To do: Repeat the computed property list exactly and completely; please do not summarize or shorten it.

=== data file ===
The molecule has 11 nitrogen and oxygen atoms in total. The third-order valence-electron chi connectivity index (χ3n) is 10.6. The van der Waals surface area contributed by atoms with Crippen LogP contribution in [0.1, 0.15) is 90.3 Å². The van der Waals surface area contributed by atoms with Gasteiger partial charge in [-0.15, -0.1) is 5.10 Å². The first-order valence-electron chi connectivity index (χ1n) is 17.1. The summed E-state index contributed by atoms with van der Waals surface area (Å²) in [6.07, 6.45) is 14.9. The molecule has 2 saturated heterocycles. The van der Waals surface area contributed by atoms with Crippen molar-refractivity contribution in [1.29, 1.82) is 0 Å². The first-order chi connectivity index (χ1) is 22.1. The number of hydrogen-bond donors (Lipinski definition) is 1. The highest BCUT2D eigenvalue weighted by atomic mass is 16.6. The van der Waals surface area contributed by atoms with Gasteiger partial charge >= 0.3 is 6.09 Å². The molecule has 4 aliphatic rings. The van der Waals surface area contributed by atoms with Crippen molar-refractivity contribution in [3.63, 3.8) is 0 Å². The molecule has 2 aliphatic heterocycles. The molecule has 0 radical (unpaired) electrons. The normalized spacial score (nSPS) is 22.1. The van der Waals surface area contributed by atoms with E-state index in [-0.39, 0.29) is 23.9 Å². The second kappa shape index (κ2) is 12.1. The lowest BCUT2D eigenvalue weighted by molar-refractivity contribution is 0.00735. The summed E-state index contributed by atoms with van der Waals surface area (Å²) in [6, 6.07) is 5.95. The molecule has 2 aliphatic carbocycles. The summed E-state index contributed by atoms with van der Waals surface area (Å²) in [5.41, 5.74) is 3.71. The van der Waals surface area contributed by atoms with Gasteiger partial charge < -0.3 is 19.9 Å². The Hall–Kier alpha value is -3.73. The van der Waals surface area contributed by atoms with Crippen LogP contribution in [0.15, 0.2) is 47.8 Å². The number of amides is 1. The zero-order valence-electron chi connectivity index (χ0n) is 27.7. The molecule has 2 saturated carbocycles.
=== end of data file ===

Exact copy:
The molecule has 11 nitrogen and oxygen atoms in total. The third-order valence-electron chi connectivity index (χ3n) is 10.6. The van der Waals surface area contributed by atoms with Crippen LogP contribution in [0.1, 0.15) is 90.3 Å². The van der Waals surface area contributed by atoms with Gasteiger partial charge in [-0.15, -0.1) is 5.10 Å². The first-order valence-electron chi connectivity index (χ1n) is 17.1. The summed E-state index contributed by atoms with van der Waals surface area (Å²) in [6.07, 6.45) is 14.9. The molecule has 2 saturated heterocycles. The van der Waals surface area contributed by atoms with Crippen molar-refractivity contribution in [1.29, 1.82) is 0 Å². The first-order chi connectivity index (χ1) is 22.1. The number of hydrogen-bond donors (Lipinski definition) is 1. The highest BCUT2D eigenvalue weighted by atomic mass is 16.6. The van der Waals surface area contributed by atoms with Gasteiger partial charge >= 0.3 is 6.09 Å². The molecule has 4 aliphatic rings. The van der Waals surface area contributed by atoms with Crippen molar-refractivity contribution in [3.63, 3.8) is 0 Å². The molecule has 2 aliphatic heterocycles. The molecule has 0 radical (unpaired) electrons. The normalized spacial score (nSPS) is 22.1. The van der Waals surface area contributed by atoms with E-state index in [-0.39, 0.29) is 23.9 Å². The second kappa shape index (κ2) is 12.1. The lowest BCUT2D eigenvalue weighted by molar-refractivity contribution is 0.00735. The summed E-state index contributed by atoms with van der Waals surface area (Å²) in [6, 6.07) is 5.95. The molecule has 2 aliphatic carbocycles. The summed E-state index contributed by atoms with van der Waals surface area (Å²) in [5.41, 5.74) is 3.71. The van der Waals surface area contributed by atoms with Gasteiger partial charge < -0.3 is 19.9 Å². The Hall–Kier alpha value is -3.73. The van der Waals surface area contributed by atoms with Crippen LogP contribution in [0.15, 0.2) is 47.8 Å². The number of amides is 1. The zero-order valence-electron chi connectivity index (χ0n) is 27.7. The molecule has 2 saturated carbocycles.